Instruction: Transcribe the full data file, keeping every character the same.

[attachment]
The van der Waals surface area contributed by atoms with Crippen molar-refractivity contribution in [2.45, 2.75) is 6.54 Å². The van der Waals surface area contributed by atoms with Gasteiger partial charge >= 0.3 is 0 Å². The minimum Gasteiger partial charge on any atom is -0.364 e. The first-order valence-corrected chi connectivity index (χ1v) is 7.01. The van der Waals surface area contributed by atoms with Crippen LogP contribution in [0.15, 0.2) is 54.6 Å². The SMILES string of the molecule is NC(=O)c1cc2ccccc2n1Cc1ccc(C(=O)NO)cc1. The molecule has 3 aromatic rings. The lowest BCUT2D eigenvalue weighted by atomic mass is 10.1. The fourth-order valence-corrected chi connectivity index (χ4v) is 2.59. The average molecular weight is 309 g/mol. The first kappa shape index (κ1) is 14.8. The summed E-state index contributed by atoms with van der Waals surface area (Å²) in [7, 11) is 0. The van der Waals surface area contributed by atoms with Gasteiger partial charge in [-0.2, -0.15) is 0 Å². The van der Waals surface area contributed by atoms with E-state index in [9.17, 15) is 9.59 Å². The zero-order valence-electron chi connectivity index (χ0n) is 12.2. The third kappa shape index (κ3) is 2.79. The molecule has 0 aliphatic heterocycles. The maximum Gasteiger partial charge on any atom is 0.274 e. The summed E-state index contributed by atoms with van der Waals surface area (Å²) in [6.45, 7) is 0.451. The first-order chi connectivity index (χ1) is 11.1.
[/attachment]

The van der Waals surface area contributed by atoms with Crippen molar-refractivity contribution in [2.45, 2.75) is 6.54 Å². The van der Waals surface area contributed by atoms with Gasteiger partial charge >= 0.3 is 0 Å². The minimum Gasteiger partial charge on any atom is -0.364 e. The first-order valence-corrected chi connectivity index (χ1v) is 7.01. The van der Waals surface area contributed by atoms with Crippen LogP contribution in [0.15, 0.2) is 54.6 Å². The SMILES string of the molecule is NC(=O)c1cc2ccccc2n1Cc1ccc(C(=O)NO)cc1. The molecule has 3 aromatic rings. The lowest BCUT2D eigenvalue weighted by atomic mass is 10.1. The fourth-order valence-corrected chi connectivity index (χ4v) is 2.59. The average molecular weight is 309 g/mol. The first kappa shape index (κ1) is 14.8. The summed E-state index contributed by atoms with van der Waals surface area (Å²) in [7, 11) is 0. The van der Waals surface area contributed by atoms with Gasteiger partial charge in [-0.2, -0.15) is 0 Å². The van der Waals surface area contributed by atoms with E-state index in [9.17, 15) is 9.59 Å². The zero-order valence-electron chi connectivity index (χ0n) is 12.2. The third kappa shape index (κ3) is 2.79. The molecule has 0 aliphatic heterocycles. The maximum Gasteiger partial charge on any atom is 0.274 e. The summed E-state index contributed by atoms with van der Waals surface area (Å²) in [6.45, 7) is 0.451. The first-order chi connectivity index (χ1) is 11.1.